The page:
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a lioness and her cub

September 8, 2010

I can’t quite remember where I heard this little tidbit of information (perhaps Planet Earth?), but I remember hearing a wildlife expert once say, if given the choice of fighting a lion or a lioness in the defense of their cub, he would choose to fight the male lion every time.

I thought this was pretty interesting since a male lion is one of the most powerful and terrifying animals God created; stronger and more intimidating than a lioness, for sure.  However, one very important thing that the male lion lacks is this: an intense, protective maternal instinct.

This sentiment came home to us a few weeks back while Joe and I were out furniture shopping.  We happened to be shopping at a clearance store that provided a cute little kid’s room for restless children to play while their parents shopped.  We had never dropped Sam off in one of these rooms before, but as soon as he saw the table toys- he was out of our arms in no time!

Joe decided to watch Sam play while I sat on every couch in the store.  About ten minutes later, I happened to be looking at a few pieces of furniture that were located pretty close to the playroom, so Joe was able to give his opinion and keep an eye on Sam at the same time.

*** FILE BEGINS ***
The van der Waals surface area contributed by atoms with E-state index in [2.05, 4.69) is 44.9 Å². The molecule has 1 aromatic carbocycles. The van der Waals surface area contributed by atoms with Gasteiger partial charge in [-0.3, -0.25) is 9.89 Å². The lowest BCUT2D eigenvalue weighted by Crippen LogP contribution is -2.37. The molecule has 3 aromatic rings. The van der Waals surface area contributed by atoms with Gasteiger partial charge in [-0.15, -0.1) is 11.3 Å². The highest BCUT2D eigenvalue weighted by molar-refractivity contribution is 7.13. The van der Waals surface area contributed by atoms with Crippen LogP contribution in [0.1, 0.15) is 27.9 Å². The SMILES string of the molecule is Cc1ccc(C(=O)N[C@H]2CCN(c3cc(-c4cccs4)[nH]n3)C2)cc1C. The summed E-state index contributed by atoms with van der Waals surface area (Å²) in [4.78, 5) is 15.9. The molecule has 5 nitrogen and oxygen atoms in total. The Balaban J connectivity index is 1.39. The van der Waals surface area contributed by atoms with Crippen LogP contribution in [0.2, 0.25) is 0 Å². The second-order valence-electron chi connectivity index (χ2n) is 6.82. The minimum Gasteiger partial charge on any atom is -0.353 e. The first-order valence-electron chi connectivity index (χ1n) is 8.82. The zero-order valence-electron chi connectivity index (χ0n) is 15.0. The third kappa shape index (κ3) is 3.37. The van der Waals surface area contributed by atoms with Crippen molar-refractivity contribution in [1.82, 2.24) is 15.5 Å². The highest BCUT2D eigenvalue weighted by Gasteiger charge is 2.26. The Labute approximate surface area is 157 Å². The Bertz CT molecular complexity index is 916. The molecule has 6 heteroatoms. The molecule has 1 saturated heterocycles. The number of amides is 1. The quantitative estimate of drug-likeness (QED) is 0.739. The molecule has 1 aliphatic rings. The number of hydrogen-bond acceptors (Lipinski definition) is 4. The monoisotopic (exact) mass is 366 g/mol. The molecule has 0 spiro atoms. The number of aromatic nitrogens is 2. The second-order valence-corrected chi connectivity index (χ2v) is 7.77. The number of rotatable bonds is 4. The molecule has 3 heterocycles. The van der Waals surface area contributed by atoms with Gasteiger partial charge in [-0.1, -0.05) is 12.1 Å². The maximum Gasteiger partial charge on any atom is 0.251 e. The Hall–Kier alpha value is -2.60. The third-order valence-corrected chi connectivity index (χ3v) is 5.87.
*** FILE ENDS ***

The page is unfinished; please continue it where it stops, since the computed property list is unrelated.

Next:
While Joe was commenting on one of the couches, we heard a loud, painful cry come from the playroom (about ten feet away from us).

It was Sam.

We immediately ran into the room and picked him up to find a huge, red bump on his forehead and a slightly bloody carpet burn all the way down the left side of his face.  Joe took Sam out of the room right away to see if he was okay.  I, however, had to know what happened.

Knowing that accidents happen all the time, I politely asked the older kids (6-7 yrs. old) what had happened.  Some captivating cartoon was on in the room, so you can imagine the wonderful attention and respect these kids gave me (Ahem).

Thankfully, there was another parent in the room who witnessed everything.  His words made my blood boil…

“The kid sitting on the far right picked up your son and put him on the couch, but the other little boy (pointing to another child on the couch) didn’t want your son  sitting by him, so he kicked him off and your son flipped backwards and landed on his head and shoulder.  It was a really hard tumble.”

I seriously don’t think I’ve had that much estrogen flowing through my body since I was in labor.  And just so you know, I’m not a fighter.  When people run over my foot with their grocery cart, I apologize.

However, I didn’t flinch when confronting this little hellion boy.  Much to my complete shock, this kid not only ignored me and continued watching cartoons, but he rolled his eyes at me when I began speaking to him.

Thoughts like, “I’ve lived a good life, jail won’t be so bad” began flooding my mind.

God help the 7 year-old who kicks my 14-month old off a couch because he didn’t want to be inconvenienced. Oh, and God help me not give this little snot the worst wedgie his bratty bottom has ever seen  (I really didn’t want to go to jail, so a severe wedgie was my safest bet).